If you are new to bonsai gardening, fertilization can be confusing and perhaps even intimidating. We are here to help with answers to the most frequently asked questions related to feeding and fertilizing your bonsai. You can trust the experts at the Bonsai Outlet.
Please note these are answers to general questions about fertilization. They should not substitute for any care guide you received with the purchase of your bonsai, or the labels or instructions that accompany the fertilizer you choose to use.
When should you fertilize a bonsai?
Because bonsai trees are cultivated in limited amounts of soil, regular feeding is important. During the growing season (early spring through late summer) your bonsai should be fed weekly with bonsai fertilizer. Keep in mind that your bonsai may stop absorbing nutrients during late summer and early fall. As growth begins to slow you should reduce your fertilizing schedule to only once a month. Here are some guidelines for specific classed of bonsai.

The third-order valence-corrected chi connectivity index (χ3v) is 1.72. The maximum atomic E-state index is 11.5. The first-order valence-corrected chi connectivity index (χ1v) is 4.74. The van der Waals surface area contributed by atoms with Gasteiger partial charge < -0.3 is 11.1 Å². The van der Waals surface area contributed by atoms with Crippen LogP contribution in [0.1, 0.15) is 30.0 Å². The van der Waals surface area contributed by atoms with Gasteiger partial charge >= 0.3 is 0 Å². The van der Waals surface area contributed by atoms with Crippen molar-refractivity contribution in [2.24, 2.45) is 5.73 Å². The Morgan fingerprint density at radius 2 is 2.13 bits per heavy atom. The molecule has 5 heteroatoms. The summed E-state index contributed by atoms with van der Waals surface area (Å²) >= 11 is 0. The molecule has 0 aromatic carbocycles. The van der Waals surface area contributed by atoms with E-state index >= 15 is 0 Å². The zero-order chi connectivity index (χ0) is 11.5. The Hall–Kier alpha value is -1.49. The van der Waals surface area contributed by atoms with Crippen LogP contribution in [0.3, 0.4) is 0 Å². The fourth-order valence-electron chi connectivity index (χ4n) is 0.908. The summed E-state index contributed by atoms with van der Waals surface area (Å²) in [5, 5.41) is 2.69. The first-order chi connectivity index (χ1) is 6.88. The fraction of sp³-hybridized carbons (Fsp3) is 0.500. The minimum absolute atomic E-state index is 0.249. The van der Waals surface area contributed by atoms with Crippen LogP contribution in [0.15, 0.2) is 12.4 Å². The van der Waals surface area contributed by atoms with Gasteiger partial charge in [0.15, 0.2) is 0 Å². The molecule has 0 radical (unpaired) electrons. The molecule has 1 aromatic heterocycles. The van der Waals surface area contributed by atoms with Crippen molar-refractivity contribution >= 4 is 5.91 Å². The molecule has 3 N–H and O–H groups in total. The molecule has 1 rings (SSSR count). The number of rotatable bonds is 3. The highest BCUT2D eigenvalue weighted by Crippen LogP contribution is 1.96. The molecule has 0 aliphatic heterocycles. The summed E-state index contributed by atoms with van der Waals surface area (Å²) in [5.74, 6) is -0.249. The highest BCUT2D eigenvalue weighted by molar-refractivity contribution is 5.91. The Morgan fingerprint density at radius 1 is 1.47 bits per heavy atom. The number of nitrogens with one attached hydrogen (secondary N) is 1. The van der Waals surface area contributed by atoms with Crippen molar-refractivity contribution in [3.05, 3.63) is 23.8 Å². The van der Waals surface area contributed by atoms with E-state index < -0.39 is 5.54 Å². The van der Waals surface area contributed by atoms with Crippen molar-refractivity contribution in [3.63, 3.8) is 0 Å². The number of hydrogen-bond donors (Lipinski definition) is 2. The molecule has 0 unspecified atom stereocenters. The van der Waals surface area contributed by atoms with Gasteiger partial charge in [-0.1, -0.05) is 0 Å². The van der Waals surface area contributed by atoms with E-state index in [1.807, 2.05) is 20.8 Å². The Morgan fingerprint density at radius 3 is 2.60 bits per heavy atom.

- Deciduous bonsai trees should be fertilized weekly during the growing season and stopped once the leaves have fallen. During the fall and winter months feed your bonsai a 0-10-10 fertilizer. Read more about the benefits of zero nitrogen fertilizers.
- Conifers should be fertilized weekly during the growing season. They will also benefit from being fertilized a few times during the winter. For the fall and winter months feed your bonsai a 0-10-10 fertilizer. Read more about the benefits of zero nitrogen fertilizers.
- Tropical and sub-tropical bonsai should be fertilized weekly during the growing season. They will continue to grow throughout the year and should be fed on a monthly basis from fall to spring.
In any case, don't starve your bonsai. Regular fertilizing will help keep a bonsai small and prevent the plant from getting spindly. But remember: never feed a sick bonsai, only feed healthy trees!
What type of fertilizer is best for my bonsai?
The best fertilizer is a bonsai fertilizer specifically formulated to provide an optimum level of salt in the soil solution when used as directed. Let us explain what that means.